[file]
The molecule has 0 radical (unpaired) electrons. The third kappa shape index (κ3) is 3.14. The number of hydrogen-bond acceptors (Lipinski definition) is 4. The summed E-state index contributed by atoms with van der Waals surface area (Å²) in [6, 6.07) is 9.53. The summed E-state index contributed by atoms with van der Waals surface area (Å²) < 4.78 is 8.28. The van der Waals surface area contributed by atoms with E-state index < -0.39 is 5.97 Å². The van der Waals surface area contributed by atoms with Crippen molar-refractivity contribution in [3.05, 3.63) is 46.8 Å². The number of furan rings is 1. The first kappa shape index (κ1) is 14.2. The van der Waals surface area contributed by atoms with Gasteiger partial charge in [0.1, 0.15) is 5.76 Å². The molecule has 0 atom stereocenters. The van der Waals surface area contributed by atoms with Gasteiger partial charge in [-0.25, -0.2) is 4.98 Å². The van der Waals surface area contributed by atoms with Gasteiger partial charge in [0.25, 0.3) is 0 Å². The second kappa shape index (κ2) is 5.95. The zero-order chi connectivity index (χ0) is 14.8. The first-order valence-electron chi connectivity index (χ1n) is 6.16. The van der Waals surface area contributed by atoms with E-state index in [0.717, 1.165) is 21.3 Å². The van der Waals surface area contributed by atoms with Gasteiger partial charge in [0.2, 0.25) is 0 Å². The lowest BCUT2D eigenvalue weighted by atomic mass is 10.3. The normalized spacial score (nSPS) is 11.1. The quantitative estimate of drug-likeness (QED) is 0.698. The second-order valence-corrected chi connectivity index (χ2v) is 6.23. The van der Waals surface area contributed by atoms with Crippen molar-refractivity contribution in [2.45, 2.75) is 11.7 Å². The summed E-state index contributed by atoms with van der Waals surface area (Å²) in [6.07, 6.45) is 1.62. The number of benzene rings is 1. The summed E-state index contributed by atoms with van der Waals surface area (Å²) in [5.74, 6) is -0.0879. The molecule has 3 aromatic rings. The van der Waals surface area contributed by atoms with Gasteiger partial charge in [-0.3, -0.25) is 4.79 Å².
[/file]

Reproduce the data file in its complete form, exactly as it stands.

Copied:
The molecule has 0 radical (unpaired) electrons. The third kappa shape index (κ3) is 3.14. The number of hydrogen-bond acceptors (Lipinski definition) is 4. The summed E-state index contributed by atoms with van der Waals surface area (Å²) in [6, 6.07) is 9.53. The summed E-state index contributed by atoms with van der Waals surface area (Å²) < 4.78 is 8.28. The van der Waals surface area contributed by atoms with E-state index < -0.39 is 5.97 Å². The van der Waals surface area contributed by atoms with Crippen molar-refractivity contribution in [3.05, 3.63) is 46.8 Å². The number of furan rings is 1. The first kappa shape index (κ1) is 14.2. The van der Waals surface area contributed by atoms with Gasteiger partial charge in [0.1, 0.15) is 5.76 Å². The molecule has 0 atom stereocenters. The van der Waals surface area contributed by atoms with Gasteiger partial charge in [-0.25, -0.2) is 4.98 Å². The van der Waals surface area contributed by atoms with Gasteiger partial charge in [0.25, 0.3) is 0 Å². The second kappa shape index (κ2) is 5.95. The zero-order chi connectivity index (χ0) is 14.8. The first-order valence-electron chi connectivity index (χ1n) is 6.16. The van der Waals surface area contributed by atoms with E-state index in [0.717, 1.165) is 21.3 Å². The van der Waals surface area contributed by atoms with Gasteiger partial charge in [0.2, 0.25) is 0 Å². The lowest BCUT2D eigenvalue weighted by atomic mass is 10.3. The normalized spacial score (nSPS) is 11.1. The quantitative estimate of drug-likeness (QED) is 0.698. The second-order valence-corrected chi connectivity index (χ2v) is 6.23. The van der Waals surface area contributed by atoms with Crippen molar-refractivity contribution in [2.45, 2.75) is 11.7 Å². The summed E-state index contributed by atoms with van der Waals surface area (Å²) in [6.07, 6.45) is 1.62. The number of benzene rings is 1. The summed E-state index contributed by atoms with van der Waals surface area (Å²) in [5.74, 6) is -0.0879. The molecule has 3 aromatic rings. The van der Waals surface area contributed by atoms with Gasteiger partial charge in [-0.3, -0.25) is 4.79 Å².